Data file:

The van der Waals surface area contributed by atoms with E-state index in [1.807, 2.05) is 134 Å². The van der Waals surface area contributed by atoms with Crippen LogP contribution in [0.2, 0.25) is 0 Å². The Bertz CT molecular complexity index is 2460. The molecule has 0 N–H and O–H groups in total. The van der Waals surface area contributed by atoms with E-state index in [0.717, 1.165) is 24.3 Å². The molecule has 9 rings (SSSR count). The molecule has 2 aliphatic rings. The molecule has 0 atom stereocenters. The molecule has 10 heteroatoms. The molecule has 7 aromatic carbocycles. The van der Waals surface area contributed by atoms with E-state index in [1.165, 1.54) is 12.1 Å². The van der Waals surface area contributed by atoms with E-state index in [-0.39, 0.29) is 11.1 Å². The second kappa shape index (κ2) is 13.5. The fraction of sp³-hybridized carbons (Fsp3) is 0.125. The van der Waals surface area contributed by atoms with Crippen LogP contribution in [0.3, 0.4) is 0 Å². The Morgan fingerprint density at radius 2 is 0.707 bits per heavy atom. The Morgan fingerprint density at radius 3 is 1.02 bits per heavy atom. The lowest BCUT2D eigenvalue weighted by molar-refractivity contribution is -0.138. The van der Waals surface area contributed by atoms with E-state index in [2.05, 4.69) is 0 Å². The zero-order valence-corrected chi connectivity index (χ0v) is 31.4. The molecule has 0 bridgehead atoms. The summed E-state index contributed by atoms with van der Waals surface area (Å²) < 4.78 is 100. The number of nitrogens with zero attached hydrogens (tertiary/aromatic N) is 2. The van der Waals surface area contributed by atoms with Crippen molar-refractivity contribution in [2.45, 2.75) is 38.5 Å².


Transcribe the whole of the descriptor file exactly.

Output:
The van der Waals surface area contributed by atoms with E-state index in [1.807, 2.05) is 134 Å². The van der Waals surface area contributed by atoms with Crippen LogP contribution in [0.2, 0.25) is 0 Å². The Bertz CT molecular complexity index is 2460. The molecule has 0 N–H and O–H groups in total. The van der Waals surface area contributed by atoms with E-state index in [0.717, 1.165) is 24.3 Å². The molecule has 9 rings (SSSR count). The molecule has 2 aliphatic rings. The molecule has 0 atom stereocenters. The molecule has 10 heteroatoms. The molecule has 7 aromatic carbocycles. The van der Waals surface area contributed by atoms with E-state index in [1.165, 1.54) is 12.1 Å². The van der Waals surface area contributed by atoms with E-state index in [-0.39, 0.29) is 11.1 Å². The second kappa shape index (κ2) is 13.5. The fraction of sp³-hybridized carbons (Fsp3) is 0.125. The van der Waals surface area contributed by atoms with Crippen LogP contribution in [0.3, 0.4) is 0 Å². The Morgan fingerprint density at radius 2 is 0.707 bits per heavy atom. The Morgan fingerprint density at radius 3 is 1.02 bits per heavy atom. The lowest BCUT2D eigenvalue weighted by molar-refractivity contribution is -0.138. The van der Waals surface area contributed by atoms with E-state index in [2.05, 4.69) is 0 Å². The zero-order valence-corrected chi connectivity index (χ0v) is 31.4. The molecule has 0 bridgehead atoms. The summed E-state index contributed by atoms with van der Waals surface area (Å²) < 4.78 is 100. The number of nitrogens with zero attached hydrogens (tertiary/aromatic N) is 2. The van der Waals surface area contributed by atoms with Crippen molar-refractivity contribution in [2.45, 2.75) is 38.5 Å².